Superstar real estate agent plots comeback
Justo, a 53-year-old real estate agent, has been awake since 3:30 a.m. but he shows no sign of fatigue. His eyes scan back and forth, from the high rise condos, to the water, and back to the condos.
An assistant, sitting at
MIAMI - It's the perfect Miami morning at Carlos Justo's penthouse -- warm and bright, with luxury yachts powering through the sparkling blue Atlantic Ocean some 30 stories below.
An assistant, sitting at a glass table with her back to the stunning view, is talking business. She wants to know whether he will receive any commissions or checks anytime soon.
"Right now, we don't have any money," Justo says. He continues talking. Fast. Pacing back and forth, he gazes out the window.
"There's money to be made," he says, grinning. "I'm creating the team. I'm creating the billion-dollar real estate team."
In fact, Justo is $20 million in debt. He is five months into a massive bankruptcy filing. The IRS is after him for $6 million.
And yet, he dreams.
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A Cuban immigrant who came to the United States with nothing, Justo's is a rags-to-riches-to-rags story, a peculiarly American dream.
Carlos Justo meditates at his Miami penthouse. "I knew the market was going to crash," he says. "It was irresponsible what we did, what all of us did in the United States."
Once, he starred on the TLC network program "Million Dollar Agents." There was a time he appeared in social columns for brokering real estate deals for one-named celebrities like J-Lo, Shaq, Versace, and two-named notables like Gloria Estefan, Sylvester Stallone, Rosie O'Donnell.
Like so many of our modern titans -- like Donald Trump -- he inspires both admiration and contempt. Greed, he acknowledges, fueled his rise. Hubris ensured his fall.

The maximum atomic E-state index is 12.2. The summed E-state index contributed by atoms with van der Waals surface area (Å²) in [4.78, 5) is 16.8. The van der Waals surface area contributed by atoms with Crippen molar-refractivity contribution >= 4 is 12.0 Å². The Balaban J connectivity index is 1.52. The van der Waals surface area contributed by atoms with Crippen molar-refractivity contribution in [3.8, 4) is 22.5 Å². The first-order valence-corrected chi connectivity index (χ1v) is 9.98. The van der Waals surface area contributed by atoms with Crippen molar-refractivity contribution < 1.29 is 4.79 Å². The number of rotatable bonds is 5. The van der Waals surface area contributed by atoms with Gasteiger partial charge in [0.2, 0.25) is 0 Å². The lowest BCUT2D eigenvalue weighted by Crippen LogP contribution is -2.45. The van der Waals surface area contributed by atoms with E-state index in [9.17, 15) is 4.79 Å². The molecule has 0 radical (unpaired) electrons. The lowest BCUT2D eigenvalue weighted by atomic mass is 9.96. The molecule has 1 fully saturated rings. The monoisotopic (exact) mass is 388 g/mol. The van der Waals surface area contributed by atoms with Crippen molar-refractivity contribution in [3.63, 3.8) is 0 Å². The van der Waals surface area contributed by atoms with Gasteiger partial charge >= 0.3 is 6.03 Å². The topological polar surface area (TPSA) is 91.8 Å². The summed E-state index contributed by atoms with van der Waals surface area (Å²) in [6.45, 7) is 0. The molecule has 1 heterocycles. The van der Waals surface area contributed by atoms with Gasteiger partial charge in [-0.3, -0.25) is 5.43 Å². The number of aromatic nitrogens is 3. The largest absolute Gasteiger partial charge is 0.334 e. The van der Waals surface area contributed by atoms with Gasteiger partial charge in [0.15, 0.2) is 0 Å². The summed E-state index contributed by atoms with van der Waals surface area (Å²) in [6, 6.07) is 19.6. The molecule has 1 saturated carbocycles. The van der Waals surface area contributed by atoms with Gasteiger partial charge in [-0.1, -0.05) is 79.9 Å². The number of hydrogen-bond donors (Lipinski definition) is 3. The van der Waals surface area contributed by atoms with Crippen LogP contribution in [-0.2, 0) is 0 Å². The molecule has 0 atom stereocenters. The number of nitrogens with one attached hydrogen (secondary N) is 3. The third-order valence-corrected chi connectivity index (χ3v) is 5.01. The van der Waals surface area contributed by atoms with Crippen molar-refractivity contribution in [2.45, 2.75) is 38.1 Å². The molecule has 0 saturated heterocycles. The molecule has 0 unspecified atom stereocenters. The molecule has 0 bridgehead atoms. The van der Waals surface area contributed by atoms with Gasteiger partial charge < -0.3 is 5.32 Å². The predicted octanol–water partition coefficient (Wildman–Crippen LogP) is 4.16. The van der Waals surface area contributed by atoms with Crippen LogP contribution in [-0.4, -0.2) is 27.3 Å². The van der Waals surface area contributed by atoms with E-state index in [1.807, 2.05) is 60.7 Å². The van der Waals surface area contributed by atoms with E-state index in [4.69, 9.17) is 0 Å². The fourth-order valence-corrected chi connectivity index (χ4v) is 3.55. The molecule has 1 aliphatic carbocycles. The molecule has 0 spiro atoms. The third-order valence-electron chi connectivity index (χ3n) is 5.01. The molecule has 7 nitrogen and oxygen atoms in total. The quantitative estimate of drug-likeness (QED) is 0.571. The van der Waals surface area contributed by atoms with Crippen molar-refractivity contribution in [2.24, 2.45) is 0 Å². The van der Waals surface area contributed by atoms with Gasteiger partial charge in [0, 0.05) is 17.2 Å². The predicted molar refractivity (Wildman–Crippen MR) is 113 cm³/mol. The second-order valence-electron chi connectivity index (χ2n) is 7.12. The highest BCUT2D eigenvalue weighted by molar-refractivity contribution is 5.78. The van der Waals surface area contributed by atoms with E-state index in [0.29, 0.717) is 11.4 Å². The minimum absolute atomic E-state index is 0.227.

Next time, he says, it will all be different.
A Star in the high-end market
Living among the wealthy didn't come naturally to Justo; he was born in Cuba, and as a child lived without electricity, running water or plumbing.
His family came to Miami in 1967 when Justo was 11. He got his GED at night school but by the time he was 19, Justo had learned English and bought his first home -- a modest, stucco triplex -- for $20,000 with money he made as a janitor.
For the man who grew up with so little, talking about homes came easily. So he got his real estate license. Early on, he targeted the top end of Miami's real estate market, the places most folks see on TV: mansions accessorized with palm trees, sugar-sand beaches and turquoise waters.
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In 2000, he brokered the $19 million sale of the area's most famous home, the Ocean Drive mansion where fashion designer Gianni Versace was killed.
Justo's success was astronomical, the product of his aggressive enthusiasm, uncanny knowledge of the ultra-rich and a phenomenal real estate market.
In 2005, Justo was worth $20 million. He and the agents who worked for him sold $200 million in real estate in a single year. He was also the owner of 12 multimillion dollar estates in the county's most exclusive enclaves; he intended to eventually flip them and make a profit. Justo and his business partner, Irving Padron, were awarded a prestigious Sotheby's franchise and opened its offices in one of the few historic mansions in downtown Miami.
His strategy seemed like a sure thing in a city filled with speculation.
Unlike most other brokers in Miami at the time, Justo never dealt in new condominiums -- he thought they were too risky. In 2005, he was quoted in the Miami Herald as saying, "I refuse to sell condos; I think it's irresponsible. They will end up falling on their asses."Continued on Page Two: Motivated by Greed ...